A fascinating aspect of reviews is the way that different people focus on different aspects of the book. One of my favourite reader’s blogs is Rhapsody in Books, and I was delighted with the insightful review that Jill wrote a few days ago. I wholeheartedly recommend you to browse though her reviews, because if you’ve already read the book you’re quite likely to gain new insights from her comments, and be inspired to read other books.
The next post will feature one of my favourite blogs for writers.
PS - If you were wondering about the significance of the snowdrops, I’ve been meaning to post a nice spring picture, and this is a photo I took when I was down at my mother’s house two or three weeks ago. I emailed this to my mother, sister and brother, who are in Hong Kong at the moment, so that they could see them.
I’m often asked by readers of my first published novel, The Dangerous Sports Euthanasia Society, where I got the inspiration for my characters from, and I answer truthfully that they are all total inventions. And then I have to add that the disguise adopted by the main character, 75 year-old Agnes, was borrowed from a feisty septuagenarian I’d met in the gym, who always wore a baseball cap over her shoulder-length frizz of ginger hair. (If you haven’t read it yet, why not boorrow it from the libary, or buy it here, via Paypal!)
Yesterday morning I was sorting out the clothes for my trip to Hong Kong next Wednesday (more of that later!) while listening to Fi Glover on Saturday Live, and I was fascinated to hear about the inspiration for the Larkin family in The Darling Buds of May.
David Dell was eight when he and his 5 siblings were taken on his first ever holiday in a bulging bright blue van. He remembers stopping at the small village shop and the rare treat of being bought ice creams, but he hadn’t noticed the man staring at them from his car across the road, as one by one they emerged from the van.
Years later, it became clear that this man was H.E. Bates himself, observing the scene with a writer’s keen eye for detail: the description of this scene in his autobiography make this far more like fact than wishful supposition.
It was an oddly weird sensation for me as a listener, hearing David Dell explain how his entire family had been caught like butterflies and preserved between the pages of a book for generations to come. It must have been amazing for him when he came across that passage in H E Bates’ autobiography.
I’m always touched by real items from decades ago, such as letters or scribbled messages on the back of postcards. Gardening Husband is a keen collector of stamps and postcards from the Far East, but he usually doesn’t bother to read those messages. However, he does know that I’m more interested in the glimpses of real lives than the potential value of a rare picture or postage stamp, so when he came across a few letters and scraps of paper among a job lot of ephemera, he handed them to me.
At that time I was in the planning stage for a novel that would be mainly set in contemporary Hong Kong, a place I have visited several times because I have a sister who lives on Lamma, one of the outlying islands, and owns a beautiful shop in Central, selling antique oriental robes and other artefacts.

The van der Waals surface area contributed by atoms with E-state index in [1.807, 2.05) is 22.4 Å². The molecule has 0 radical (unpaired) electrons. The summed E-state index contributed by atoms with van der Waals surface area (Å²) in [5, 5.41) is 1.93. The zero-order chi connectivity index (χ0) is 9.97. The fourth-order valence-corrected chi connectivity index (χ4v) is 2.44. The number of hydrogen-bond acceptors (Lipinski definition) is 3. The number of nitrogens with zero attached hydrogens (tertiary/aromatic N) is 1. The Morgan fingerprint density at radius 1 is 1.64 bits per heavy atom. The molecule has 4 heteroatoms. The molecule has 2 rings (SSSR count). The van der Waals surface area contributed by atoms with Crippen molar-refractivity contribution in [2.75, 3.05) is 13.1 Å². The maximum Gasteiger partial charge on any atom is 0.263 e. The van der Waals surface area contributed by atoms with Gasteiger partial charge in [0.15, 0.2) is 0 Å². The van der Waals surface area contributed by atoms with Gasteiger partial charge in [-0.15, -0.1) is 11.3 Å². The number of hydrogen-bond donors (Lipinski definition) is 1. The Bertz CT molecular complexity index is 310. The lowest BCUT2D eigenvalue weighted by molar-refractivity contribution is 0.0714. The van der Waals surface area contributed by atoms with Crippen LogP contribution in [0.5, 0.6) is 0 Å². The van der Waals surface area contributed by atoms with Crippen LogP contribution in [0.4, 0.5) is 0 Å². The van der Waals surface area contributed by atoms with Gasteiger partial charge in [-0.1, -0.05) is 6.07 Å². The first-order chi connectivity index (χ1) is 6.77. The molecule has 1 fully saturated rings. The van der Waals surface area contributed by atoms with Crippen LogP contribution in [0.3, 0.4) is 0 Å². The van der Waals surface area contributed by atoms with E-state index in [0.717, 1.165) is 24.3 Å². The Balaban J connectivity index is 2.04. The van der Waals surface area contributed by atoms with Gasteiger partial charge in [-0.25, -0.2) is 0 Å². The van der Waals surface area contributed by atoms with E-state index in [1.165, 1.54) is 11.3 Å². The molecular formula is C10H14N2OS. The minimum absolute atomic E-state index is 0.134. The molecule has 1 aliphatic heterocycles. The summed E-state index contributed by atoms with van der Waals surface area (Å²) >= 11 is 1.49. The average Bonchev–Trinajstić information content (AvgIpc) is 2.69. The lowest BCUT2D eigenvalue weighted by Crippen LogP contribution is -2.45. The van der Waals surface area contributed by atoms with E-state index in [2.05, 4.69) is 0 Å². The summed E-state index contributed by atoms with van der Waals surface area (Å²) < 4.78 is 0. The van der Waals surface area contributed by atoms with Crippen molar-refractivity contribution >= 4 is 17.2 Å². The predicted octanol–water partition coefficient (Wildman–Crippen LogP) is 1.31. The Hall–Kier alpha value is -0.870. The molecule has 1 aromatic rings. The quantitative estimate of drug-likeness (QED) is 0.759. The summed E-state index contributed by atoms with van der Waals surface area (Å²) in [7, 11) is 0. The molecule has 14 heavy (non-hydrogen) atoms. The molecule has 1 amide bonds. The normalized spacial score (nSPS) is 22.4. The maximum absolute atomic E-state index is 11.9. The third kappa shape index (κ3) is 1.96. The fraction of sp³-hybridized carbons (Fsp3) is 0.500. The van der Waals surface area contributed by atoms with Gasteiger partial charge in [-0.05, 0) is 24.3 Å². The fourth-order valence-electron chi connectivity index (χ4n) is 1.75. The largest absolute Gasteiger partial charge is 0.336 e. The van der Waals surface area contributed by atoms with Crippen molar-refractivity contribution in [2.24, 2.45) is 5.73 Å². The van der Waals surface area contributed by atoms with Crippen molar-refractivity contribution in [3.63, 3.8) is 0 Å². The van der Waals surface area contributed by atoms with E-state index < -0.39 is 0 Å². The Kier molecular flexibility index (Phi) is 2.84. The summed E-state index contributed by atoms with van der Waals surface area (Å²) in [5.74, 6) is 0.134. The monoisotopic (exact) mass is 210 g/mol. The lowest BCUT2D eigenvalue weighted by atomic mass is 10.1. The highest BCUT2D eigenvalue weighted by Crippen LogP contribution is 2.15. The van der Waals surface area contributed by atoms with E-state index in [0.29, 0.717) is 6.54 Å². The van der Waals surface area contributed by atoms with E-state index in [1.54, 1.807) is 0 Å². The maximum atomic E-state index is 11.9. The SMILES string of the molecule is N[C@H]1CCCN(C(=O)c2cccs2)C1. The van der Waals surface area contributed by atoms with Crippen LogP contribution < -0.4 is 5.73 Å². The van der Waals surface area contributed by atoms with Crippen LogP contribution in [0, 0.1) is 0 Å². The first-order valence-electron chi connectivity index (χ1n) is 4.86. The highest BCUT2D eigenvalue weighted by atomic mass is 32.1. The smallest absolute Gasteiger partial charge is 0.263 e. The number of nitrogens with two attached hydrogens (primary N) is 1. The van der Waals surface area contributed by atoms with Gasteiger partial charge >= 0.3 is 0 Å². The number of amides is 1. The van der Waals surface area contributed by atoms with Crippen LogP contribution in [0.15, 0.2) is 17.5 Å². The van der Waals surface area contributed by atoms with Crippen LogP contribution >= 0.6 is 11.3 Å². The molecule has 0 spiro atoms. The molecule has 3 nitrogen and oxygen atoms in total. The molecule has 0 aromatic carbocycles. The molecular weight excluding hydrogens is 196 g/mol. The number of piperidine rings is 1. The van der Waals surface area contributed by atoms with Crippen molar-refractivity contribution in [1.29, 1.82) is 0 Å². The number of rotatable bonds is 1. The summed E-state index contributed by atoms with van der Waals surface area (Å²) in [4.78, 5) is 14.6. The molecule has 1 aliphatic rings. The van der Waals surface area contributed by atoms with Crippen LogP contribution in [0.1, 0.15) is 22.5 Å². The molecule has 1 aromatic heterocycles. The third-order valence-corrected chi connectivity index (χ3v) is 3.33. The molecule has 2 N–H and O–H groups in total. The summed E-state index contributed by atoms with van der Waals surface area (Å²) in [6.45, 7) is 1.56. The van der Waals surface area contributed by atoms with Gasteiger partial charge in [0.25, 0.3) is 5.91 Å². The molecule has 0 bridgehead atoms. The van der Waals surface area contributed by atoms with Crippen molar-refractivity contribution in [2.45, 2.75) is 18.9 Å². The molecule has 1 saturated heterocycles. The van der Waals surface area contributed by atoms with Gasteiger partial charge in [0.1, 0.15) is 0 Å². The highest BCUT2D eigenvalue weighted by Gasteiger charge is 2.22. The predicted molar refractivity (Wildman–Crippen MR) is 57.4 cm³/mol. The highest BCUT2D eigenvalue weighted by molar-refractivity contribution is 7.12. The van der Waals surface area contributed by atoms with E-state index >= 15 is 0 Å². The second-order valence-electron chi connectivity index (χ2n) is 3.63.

After reading these letters, written by an English woman in Canton in the early 1920s, and two other love letters four years earlier from a young Chinese girl to the same man, my brain went into overdrive. I didn’t know precisely how I would use these epistolic treasures, but of one thing I was sure: a significant section of the book would take place in the 20s or early 30s and the setting would be moved from Canton, to Hong Kong.
I’ll soon be posting more about these letters and how they feature in my new novel, Paper Lanterns . Meanwhile, I’ll be interested to hear about any other real-life material that other writers have transformed into fiction.
BEFORE YOU READ ABOUT Paraglider’s Three Times Lucky December,Click here for my BOOK COVER DESIGN CHALLENGE and give yourself the chance of winning a FREE copy of Paper Lanterns(CLOSING DATE: 31st December)
DECEMBER HAS BEEN A LUCKY MONTH FOR ME, SO FAR
1) I was invited to take part in a live broadcast on Radio Wildfire to talk about my novels, The Dangerous Sports Euthanasia Society, and the soon-to-be-published Paper Lanterns.
2) I received a lovely recommendation for the back cover of Paper Lanterns from prize-winning author, Linda Gillard . She is writer of uncompromisingly high calibre and her third novel, Star Gazing, was shortlisted for Romantic Novel of the Year 2009.
I have great respect for her judgement on literary matters, so I’m delighted that she enjoyed my novel enough to name it in the same breath as the two novelists she mentions below:
“A vivid and absorbing tale of family secrets and illicit love, observed with the keen eye of a poet. You can almost smell and taste Hong Kong. Recommended for fans of Margaret Forster and Penelope Lively.“
3) I’ve just had an article published in the Bookcrossers’ monthly newsletter. You can read it here, and see why I think that all authors should love Bookcrossers.
It’s exciting enough to think that some of the 829,653 members from all around the world might read my article, but on top of that I’ve been awarded a month’s free membership of ‘Members Plus’, and this means that my Bookcrossing name, paraglider will now display wings for the next few weeks. (It does bring other privileges, but I might not have time to take advantage of these.) Still, I feel very proud when I click on my Bookcrossing name and see those wings - the nearest I’ll ever get to being angelic!